Vladimir, “so dignified and pure of heart” as our brother-in-law, Eddie, wrote, will be forever etched into my life and soul. Our beginnings here in Italy were made all the more wonderful with his presence.

An excerpt from my book, The Field Stones of Umbria, describes his last two days with us:

He spent the last few days of his life resting in the gardens, in the sunshine. He had stopped eating again, and this time we knew it was the end. The day before we put him down, I sat with him in the Japanese garden for an hour. We listened to the horses in the field, the sheep and their bells in the hills, and he watched the birds with his usual intensity.

A large woodpecker landed near the bamboo, and he leaped off my lap. Even though he couldn’t eat and was down to nine pounds from twenty, his instinct as a great hunter flashed for another moment. He was poetry in motion and I momentarily forgot that he was about to die.

The next day, when it was time to go, I found him in the lower meadow near the stream. I picked him up, his poor skinny body weighing nothing, and he draped himself on my shoulder. We walked all around the grounds, and I talked to him about the fields, the stream, the olive trees, the meadow, the lavender and rosemary, the bamboo and Japanese maples. I told him that all of “his nature” would miss his beautiful presence. He touched his nose to my lips, our secret kiss that we’d coveted for 12 years.

It was time to go. Pavel and I didn’t talk on the way to the vet. What is there to say? You have to do this, and there’s no turning back.

I held him while he was going under, Pavel at my side, both of us crying. The roller coaster of emotion had taken its last uphill climb. Our vet was amazing. Vladimir didn’t feel anything. He died peacefully. She cried with us.

We remember all of his antics, his playing, his purrs in the night. He still kisses me in his secret way. But most of all, we see his beautiful eyes gazing directly at us—questioning, understanding, loving, and connecting as no other animal has ever done.

Vladimir. So dignified and pure of heart.

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I want to be in Italy when I’m 80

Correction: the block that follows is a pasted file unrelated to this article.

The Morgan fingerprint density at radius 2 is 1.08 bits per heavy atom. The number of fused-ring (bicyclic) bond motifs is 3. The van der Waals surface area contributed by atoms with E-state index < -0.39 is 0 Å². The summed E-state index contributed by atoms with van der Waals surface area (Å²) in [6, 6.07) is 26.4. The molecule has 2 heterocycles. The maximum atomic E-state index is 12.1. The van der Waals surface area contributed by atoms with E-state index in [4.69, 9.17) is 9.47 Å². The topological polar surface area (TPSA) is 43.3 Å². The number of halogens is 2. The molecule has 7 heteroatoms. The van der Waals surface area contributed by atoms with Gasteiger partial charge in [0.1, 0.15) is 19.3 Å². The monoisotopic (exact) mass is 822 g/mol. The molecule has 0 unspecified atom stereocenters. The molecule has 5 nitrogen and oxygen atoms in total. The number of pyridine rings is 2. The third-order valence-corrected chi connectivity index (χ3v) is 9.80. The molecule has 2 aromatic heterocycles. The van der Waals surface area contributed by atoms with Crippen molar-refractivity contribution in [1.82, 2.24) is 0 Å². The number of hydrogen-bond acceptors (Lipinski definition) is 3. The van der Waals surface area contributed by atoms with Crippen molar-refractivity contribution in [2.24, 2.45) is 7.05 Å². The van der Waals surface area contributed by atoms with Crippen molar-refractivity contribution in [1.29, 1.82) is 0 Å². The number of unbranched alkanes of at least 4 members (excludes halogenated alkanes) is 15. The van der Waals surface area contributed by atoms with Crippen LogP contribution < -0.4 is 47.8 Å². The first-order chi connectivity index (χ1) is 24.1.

A caravan pulls up to our neighbor’s house and the music starts. Bells are ringing, people are singing and shouting joyous greetings. The house is lit up with all the outside lights (which is very special here since electricity is so expensive!) to welcome the local bandwagon of people, gifts, and good cheer.

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This Christmas Eve mission? To visit each and every house in this tiny valley where someone (or more) is at least 80 years old. And there are a lot of them! At least 20 people out of a population of 100 or so.

I stand on the terrace and watch and listen. My heart fills with joy, I smile. And I think to myself, I want to still be here when I’m 80.

Merry Christmas to all.

Late summer

As I wrote in “The Last Firefly”, the season continues to move on. And since both the lavender and fireflies are gone, I’ve said goodbye to that header photo and replaced it with a late summer one.

This summer has been beastly in Italy. Our hottest since 2003. We’re watching the crops dry up and die, animals that don’t normally come down this far into the valley are desperately searching for water, and we’re living like cave people inside our shuttered house every afternoon. I don’t dare venture out until early evening.

In spite of the intense heat this year, late summer brings its own beauty and gifts. Local garden ingredients for making Ratatouille and glazed apples for desert.

My basil looks like a forest this year as it laps up the sunlight and heat.

The fields are rolled, leaving tracks that look like waterfalls…I can’t get enough of this scene in our little valley.

The sunflowers enjoyed the heat a lot more than I did!

And the biggest gift of all: a second blooming of my white roses.

Weekly Photo Challenge: Merge

This week’s photo challenge is about merging two diverse entities. This photo is not photoshopped. I took this photo through one of our wrought-iron gates looking out onto the morning light in the trees.

Through the portal